Spotlight

Movies, Drama
5 out of 5 stars
5 out of 5 stars
(1user review)
Spotlight

Time Out says

5 out of 5 stars

Tom McCarthy assembles a dream cast for his powerful drama about the journalists who exposed pedophilia in the local Catholic Archdiocese of Boston.

"This is Boston," says Stanley Tucci’s seen-it-all victims’ lawyer to a reporter in Spotlight, echoing that famous last line from Chinatown: "Forget it, Jake—it’s Chinatown." But forgetting isn’t an option sometimes. Spotlight calmly and powerfully traces the work of a group of dogged Boston Globe journalists in 2001, who were determined to expose the systematic cover-up of child abuse in the local Catholic Church. It's the story behind the story, and it’s the film equivalent of reading an especially thrilling New Yorker article: ruthlessly detailed, precise and gripping but never brash or overemotional.

Tom McCarthy is an unfussy, low-key director (The Visitor, The Station Agent), and that style suits Spotlight, which is all muted colors, linear storytelling and unobtrusive camerawork. It allows the ensemble cast to shine without showing off: Michael Keaton, fresh from Birdman, makes a second, perhaps even better comeback as Bostonian Robby Robinson who heads up the paper’s investigative team; Liev Schreiber is the paper’s new editor, an outsider and Jewish in a heavily Catholic city; Mark Ruffalo and Rachel McAdams are reporters on the front line, knocking on doors and digging out documents. Ruffalo is perhaps the loudest presence: nervy, energetic and prone to the odd outburst in a film otherwise mercifully lacking those moments.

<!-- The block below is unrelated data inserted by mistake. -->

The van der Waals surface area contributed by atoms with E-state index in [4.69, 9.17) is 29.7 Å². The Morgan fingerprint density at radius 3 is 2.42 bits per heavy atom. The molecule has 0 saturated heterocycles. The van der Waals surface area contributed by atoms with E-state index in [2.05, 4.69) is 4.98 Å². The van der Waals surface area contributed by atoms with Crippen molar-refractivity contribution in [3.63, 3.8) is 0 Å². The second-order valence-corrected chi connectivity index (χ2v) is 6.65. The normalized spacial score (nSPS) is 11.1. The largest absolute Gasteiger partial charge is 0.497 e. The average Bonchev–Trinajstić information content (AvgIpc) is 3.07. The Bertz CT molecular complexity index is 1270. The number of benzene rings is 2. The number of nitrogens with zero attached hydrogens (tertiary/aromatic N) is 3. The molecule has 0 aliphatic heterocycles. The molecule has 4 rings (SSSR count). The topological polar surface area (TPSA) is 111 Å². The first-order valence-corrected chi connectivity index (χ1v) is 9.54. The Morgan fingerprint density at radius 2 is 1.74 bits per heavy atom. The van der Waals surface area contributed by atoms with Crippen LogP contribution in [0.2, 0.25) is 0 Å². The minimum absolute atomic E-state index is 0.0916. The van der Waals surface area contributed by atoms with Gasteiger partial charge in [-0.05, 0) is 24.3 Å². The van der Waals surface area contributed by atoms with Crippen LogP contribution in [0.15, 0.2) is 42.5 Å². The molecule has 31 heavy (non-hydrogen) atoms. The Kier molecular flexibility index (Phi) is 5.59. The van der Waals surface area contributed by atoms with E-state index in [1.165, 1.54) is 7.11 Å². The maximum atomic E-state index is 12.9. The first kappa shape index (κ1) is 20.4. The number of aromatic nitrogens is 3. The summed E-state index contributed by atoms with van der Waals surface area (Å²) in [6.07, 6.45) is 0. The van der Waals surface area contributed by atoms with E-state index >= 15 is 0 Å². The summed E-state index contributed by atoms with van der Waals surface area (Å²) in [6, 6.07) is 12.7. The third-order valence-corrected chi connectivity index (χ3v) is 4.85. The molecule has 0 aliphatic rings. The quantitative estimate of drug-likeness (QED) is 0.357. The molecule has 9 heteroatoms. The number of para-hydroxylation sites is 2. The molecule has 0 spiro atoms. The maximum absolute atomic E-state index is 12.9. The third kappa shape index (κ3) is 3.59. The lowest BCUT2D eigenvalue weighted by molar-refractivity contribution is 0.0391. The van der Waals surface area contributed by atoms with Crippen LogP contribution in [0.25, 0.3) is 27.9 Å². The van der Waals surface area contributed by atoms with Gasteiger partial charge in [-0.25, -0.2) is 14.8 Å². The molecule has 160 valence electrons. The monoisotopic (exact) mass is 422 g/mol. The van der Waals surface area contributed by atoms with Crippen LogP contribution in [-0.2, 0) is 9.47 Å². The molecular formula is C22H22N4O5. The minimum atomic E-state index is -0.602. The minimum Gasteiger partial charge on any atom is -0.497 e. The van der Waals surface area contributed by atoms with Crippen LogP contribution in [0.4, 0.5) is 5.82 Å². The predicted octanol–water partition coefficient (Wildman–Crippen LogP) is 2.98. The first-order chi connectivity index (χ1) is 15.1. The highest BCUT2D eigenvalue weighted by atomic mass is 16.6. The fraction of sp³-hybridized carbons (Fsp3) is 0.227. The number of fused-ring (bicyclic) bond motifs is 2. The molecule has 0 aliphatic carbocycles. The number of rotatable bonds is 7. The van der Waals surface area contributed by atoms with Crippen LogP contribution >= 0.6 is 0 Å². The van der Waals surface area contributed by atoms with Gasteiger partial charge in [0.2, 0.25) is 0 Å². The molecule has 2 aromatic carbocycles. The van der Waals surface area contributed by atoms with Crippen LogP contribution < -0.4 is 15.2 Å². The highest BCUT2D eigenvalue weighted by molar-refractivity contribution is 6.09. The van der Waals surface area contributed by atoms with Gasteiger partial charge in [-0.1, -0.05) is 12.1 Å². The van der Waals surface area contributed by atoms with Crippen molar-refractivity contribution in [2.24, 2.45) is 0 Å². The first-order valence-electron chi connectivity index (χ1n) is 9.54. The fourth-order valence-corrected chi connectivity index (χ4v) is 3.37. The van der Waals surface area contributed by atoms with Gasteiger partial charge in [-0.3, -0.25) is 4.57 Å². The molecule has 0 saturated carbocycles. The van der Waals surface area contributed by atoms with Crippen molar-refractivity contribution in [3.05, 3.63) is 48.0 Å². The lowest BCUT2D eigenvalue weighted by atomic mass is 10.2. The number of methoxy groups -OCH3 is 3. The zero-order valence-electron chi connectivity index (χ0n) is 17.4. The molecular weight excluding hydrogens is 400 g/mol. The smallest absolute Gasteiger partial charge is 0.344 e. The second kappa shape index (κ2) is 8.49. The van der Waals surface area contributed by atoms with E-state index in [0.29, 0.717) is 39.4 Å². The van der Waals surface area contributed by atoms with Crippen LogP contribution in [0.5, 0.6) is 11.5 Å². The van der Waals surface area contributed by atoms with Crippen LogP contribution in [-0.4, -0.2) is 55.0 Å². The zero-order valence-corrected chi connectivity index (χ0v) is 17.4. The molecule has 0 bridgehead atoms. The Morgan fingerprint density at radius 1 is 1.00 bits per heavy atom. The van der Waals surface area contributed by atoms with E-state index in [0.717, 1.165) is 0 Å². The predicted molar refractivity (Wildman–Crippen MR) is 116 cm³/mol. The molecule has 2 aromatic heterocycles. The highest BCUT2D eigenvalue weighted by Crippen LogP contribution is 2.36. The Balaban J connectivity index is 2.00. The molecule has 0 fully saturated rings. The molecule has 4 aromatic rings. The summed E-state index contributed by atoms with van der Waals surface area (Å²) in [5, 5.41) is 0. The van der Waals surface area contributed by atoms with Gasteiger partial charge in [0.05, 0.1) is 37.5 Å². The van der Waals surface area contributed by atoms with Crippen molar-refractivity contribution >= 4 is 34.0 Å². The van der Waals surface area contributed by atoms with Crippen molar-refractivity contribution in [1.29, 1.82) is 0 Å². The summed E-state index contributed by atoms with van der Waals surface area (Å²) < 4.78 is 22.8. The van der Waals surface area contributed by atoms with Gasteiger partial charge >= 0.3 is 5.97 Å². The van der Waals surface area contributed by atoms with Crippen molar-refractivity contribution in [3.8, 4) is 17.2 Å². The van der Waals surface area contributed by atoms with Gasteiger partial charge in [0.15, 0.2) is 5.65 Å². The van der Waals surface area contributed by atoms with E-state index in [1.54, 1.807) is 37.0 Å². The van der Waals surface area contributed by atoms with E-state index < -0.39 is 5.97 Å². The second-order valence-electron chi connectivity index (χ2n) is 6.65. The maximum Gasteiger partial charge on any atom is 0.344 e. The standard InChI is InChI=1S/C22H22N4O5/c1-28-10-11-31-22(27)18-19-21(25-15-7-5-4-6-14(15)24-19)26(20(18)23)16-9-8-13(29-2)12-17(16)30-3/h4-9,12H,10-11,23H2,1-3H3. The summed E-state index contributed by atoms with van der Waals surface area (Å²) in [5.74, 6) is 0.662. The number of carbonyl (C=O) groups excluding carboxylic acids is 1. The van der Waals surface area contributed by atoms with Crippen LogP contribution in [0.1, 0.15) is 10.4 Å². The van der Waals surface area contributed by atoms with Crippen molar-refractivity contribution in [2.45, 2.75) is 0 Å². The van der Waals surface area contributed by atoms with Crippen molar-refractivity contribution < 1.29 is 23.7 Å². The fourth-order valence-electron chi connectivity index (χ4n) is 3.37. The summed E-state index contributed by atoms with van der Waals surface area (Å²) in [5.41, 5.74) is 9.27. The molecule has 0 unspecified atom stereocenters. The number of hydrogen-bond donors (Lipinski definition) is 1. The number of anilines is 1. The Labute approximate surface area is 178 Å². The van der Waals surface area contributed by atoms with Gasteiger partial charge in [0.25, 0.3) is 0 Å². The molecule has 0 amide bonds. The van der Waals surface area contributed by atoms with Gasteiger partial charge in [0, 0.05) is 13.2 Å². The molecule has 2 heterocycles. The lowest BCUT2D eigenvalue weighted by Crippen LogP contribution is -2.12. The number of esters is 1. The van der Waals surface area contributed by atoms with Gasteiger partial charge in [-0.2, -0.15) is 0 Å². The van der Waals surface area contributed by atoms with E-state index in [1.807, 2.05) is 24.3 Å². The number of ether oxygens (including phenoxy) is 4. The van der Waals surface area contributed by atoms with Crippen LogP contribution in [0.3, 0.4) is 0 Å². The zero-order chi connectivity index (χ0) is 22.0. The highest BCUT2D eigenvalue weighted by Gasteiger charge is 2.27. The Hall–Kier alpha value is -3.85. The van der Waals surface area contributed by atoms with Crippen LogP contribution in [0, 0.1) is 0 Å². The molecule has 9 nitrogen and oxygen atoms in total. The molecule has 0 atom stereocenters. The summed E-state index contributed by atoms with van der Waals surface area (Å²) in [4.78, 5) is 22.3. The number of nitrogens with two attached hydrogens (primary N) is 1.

This is All The President’s Men for the ongoing horror of priestly pedophilia. Yet it’s a more subtle, damning film for implicating the media as much as the church, the courts, the legal profession and other Boston institutions in the systematic, wider cultural cover-up it describes. These journalists are good, hard-working and principled, but the film falls short of making them heroes, and crucially doesn’t allow media mechanics to over power the true nightmare of the real-life experiences behind their story. There are just enough testimonies here and encounters with victims to make the human side of the story crystal clear without losing focus on the bigger picture of establishment corruption. It’s that all-too-rare beast: a movie that’s both important and engrossing.

Details

Release details

Rated:
R
Release date:
Friday November 6 2015
Duration:
128 mins

Cast and crew

Director:
Tom McCarthy
Screenwriter:
Josh Singer, Tom McCarthy
Cast:
Rachel McAdams
Liev Schreiber
Mark Ruffalo
Michael Keaton
Stanley Tucci

Users say (1)

5 out of 5 stars

Average User Rating

5 / 5

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1 person listening

This movie is damn brilliant. From showing the process of investigative journalism captivatingly and accurately and keeping true to the premise of the film. It's the new All The President's Men, but better, and that's totally okay.